New York Street Music
Whereas subway music occurs in an interconnected space traveled by an exceptionally heterogeneous population, the street music scene in New York consists of public space environments that attract more particular audiences. 1 During their lunch hour, young professionals gather around Andean and jazz bands in Liberty Plaza in the Wall Street area. On weekends, young people looking for entertainment with an "edge" congregate in Washington Square Park. Theater- and moviegoers cheer breakdancers and stand-up comics while waiting on line along Broadway in Times Square.
In 1970 Mayor John Lindsay signed a bill abolishing licensing requirements for street musicians, and since then New York has regained its reputation as one of the most hospitable American cities for street entertainment. 2 Some musicians, however, would disagree. In informal interviews some of my sources reported that officers with the New York City Police Department had moved them, ejected them, fined them, confiscated their instruments, and arrested them. Indeed, such actions may be within the bounds of police authority under the ambiguous noise, safety, and conduct codes of the city. In some instances police claim to be responding to complaints made by those merchants who consider street musicians to be negative competition. 3 In other situations officers' discretionary decisions may actually be based on personal taste or mood, which is why Harrison-Pepper calls them "the ultimate theater critics." 4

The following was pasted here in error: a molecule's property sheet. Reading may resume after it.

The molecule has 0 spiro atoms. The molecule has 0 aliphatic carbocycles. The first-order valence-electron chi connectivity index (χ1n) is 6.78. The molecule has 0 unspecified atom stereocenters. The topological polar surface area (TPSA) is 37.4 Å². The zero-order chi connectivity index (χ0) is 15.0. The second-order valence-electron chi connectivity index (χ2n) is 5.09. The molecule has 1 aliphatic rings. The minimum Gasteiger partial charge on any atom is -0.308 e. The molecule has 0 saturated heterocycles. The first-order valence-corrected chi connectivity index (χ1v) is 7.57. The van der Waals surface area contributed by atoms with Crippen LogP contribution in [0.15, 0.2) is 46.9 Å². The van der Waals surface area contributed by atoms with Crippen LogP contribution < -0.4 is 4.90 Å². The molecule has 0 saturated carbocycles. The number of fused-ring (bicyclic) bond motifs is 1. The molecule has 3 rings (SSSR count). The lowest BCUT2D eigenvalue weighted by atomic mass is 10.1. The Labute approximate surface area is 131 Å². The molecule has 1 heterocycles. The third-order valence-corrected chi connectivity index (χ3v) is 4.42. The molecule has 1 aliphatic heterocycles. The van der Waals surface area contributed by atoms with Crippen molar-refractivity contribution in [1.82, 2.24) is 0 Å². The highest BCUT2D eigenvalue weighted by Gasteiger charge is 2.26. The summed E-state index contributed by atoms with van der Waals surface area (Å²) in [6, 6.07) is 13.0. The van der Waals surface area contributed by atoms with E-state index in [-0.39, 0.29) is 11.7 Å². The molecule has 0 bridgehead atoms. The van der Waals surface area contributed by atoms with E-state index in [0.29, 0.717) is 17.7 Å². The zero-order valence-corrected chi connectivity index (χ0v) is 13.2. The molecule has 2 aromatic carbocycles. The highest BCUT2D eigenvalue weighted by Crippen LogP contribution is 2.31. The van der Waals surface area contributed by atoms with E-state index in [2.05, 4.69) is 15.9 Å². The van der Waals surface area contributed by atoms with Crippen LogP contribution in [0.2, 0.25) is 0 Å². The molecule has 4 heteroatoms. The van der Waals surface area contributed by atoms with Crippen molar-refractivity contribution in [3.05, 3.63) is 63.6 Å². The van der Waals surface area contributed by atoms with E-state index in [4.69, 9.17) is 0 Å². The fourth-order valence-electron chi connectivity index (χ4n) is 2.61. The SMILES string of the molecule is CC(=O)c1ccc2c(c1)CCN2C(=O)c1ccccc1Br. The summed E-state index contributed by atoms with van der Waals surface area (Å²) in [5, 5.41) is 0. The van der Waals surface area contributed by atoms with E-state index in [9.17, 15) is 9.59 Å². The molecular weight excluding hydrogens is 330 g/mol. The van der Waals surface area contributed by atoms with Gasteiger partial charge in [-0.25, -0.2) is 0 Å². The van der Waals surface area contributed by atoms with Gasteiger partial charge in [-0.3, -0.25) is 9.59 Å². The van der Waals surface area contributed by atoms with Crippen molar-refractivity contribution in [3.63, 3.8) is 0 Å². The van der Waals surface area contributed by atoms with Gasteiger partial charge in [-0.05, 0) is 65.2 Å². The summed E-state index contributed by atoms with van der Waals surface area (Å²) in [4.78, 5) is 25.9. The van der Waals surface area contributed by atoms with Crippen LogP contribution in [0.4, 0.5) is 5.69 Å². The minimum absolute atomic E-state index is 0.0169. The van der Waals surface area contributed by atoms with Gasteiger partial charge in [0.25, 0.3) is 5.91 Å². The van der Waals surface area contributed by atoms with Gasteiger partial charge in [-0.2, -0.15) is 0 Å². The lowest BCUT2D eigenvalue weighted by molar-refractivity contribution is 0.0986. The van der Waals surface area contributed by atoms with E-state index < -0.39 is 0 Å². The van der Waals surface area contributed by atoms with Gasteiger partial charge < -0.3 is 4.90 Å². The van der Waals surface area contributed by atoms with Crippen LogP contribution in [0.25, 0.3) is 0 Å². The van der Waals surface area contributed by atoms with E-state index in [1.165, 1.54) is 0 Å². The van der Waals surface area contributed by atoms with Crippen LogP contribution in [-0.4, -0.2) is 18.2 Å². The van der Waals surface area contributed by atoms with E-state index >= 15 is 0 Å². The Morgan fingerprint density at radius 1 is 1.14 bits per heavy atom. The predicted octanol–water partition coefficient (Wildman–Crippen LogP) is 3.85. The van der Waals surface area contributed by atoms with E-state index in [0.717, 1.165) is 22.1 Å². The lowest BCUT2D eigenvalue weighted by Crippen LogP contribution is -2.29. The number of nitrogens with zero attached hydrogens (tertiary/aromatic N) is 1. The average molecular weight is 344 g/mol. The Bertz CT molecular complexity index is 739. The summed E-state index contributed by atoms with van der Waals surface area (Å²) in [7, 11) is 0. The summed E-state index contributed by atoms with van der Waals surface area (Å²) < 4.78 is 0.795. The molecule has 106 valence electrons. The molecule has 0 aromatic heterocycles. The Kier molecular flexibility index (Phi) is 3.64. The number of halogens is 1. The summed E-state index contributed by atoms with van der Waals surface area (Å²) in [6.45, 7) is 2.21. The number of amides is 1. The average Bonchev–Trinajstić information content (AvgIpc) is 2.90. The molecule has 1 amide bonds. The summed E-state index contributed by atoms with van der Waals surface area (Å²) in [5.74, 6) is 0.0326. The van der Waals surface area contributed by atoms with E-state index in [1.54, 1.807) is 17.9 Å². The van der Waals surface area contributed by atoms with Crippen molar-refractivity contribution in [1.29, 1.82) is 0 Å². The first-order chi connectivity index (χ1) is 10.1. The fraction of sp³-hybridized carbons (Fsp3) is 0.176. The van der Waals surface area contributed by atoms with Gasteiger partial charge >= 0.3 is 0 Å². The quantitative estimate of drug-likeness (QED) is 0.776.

Although the city no longer has a uniform licensing system above